Mamatas fine balance between agri and industry a success
The party could bag 184 out of 294 Assembly seats in the state on Banerjee`s ability to project herself as a leader of the poor and the rural have-nots, a friend of minorities, a champion of inclusive growth and one genuinely interested in delivering the goods.
While capitalising on the fear of farmers that they would lose their land to industry, she also managed to assure investors that their interests would not be overlooked.
Trinamool Congress, which was relatively weak in North Bengal than the Congress and the Left Front, emerged as a major force in the region, where Mamata Banerjee played the development card by inaugurating various railway projects and flagging off a number of trains to improve the region`s connectivity.
In North Bengal, where the Trinamool Congress held only the Dinhata Assembly seat in the 2006 elections, it bagged 16 of the 54 seats, while ally Congress won 17.
In 2006, the region had 49 seats, 38 of which were won by the Left Front. This time, the Front managed to win only 16 seats while the Gorkha Janmukti Moracha bagged three seats and Independents two.
The Trinamool saw huge success in South Dinajpur district bagging five of the six seats, while its candidate in Siliguri Rudranath Bhattacharya defeated CPI(M) heavyweight Ashok Bhattacharya, known as the `chief minister` of North Bengal.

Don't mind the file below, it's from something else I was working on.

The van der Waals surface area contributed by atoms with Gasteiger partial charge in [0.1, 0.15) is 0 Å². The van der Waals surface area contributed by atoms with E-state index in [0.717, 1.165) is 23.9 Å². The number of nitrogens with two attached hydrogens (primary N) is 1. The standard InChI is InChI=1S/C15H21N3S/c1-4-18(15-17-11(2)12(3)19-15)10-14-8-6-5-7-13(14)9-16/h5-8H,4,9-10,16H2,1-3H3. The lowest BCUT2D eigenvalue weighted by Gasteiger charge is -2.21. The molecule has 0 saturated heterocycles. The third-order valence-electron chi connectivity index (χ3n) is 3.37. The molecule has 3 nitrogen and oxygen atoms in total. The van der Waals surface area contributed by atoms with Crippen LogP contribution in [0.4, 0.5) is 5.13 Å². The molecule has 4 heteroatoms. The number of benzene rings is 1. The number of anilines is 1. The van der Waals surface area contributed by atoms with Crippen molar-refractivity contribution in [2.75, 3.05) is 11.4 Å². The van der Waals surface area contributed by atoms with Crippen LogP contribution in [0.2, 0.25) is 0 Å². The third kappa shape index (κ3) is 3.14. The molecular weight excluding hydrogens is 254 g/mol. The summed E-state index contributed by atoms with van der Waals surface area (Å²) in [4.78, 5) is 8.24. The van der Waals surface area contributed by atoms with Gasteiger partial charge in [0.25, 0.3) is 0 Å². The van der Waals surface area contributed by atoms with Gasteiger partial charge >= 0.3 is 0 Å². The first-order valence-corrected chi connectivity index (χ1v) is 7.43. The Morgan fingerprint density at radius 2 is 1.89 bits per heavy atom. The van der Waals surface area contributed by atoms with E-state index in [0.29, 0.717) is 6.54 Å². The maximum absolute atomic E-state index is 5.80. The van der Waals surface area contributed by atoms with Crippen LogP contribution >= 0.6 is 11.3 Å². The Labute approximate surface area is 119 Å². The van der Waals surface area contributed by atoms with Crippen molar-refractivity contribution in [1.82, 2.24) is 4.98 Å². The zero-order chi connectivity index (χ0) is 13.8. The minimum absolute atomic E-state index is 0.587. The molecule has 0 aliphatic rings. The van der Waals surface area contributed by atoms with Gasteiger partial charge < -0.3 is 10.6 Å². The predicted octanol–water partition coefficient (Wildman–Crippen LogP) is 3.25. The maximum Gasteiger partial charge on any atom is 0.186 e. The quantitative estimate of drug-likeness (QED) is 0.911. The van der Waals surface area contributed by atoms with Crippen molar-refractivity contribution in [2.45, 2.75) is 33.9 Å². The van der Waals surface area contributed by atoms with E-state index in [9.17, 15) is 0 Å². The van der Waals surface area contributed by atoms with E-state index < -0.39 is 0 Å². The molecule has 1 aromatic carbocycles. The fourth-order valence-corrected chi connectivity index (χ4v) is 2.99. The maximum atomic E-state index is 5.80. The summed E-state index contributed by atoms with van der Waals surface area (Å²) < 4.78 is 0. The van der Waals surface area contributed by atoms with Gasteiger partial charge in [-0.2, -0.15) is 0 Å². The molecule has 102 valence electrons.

With Ashok Bhattacharya`s defeat, Trinamool was able to break ground in Darjeeling district which has six seats, three of which were bagged by GJM and two by Congress.
Seeking to turn the GJM`s Gorkhaland agitation to its advantage, the CPI(M) tried to play on the majority Bengali sentiments in the plains of Darjeeling against the Gorkhaland "threat," but the effort did not cut ice with the voters.
In the Maoist-hit districts of West Midnapore, Purulia and Bankura which account for 40 seats, the Trinamool Congress did not get a single seat in 2006, but could break the CPI(M) monopoly this time by winning 21 seats, thanks to Banerjee`s tireless efforts in mobilising her support base.
While the Left Front, especially the CPI(M), relentlessly accused her of having a nexus with the Maoists, she played her cards well by carving out a development path for Junglemahal. While she denounced individual killings on one hand, she also raised her voice against the action by the joint forces, saying common people were being harassed.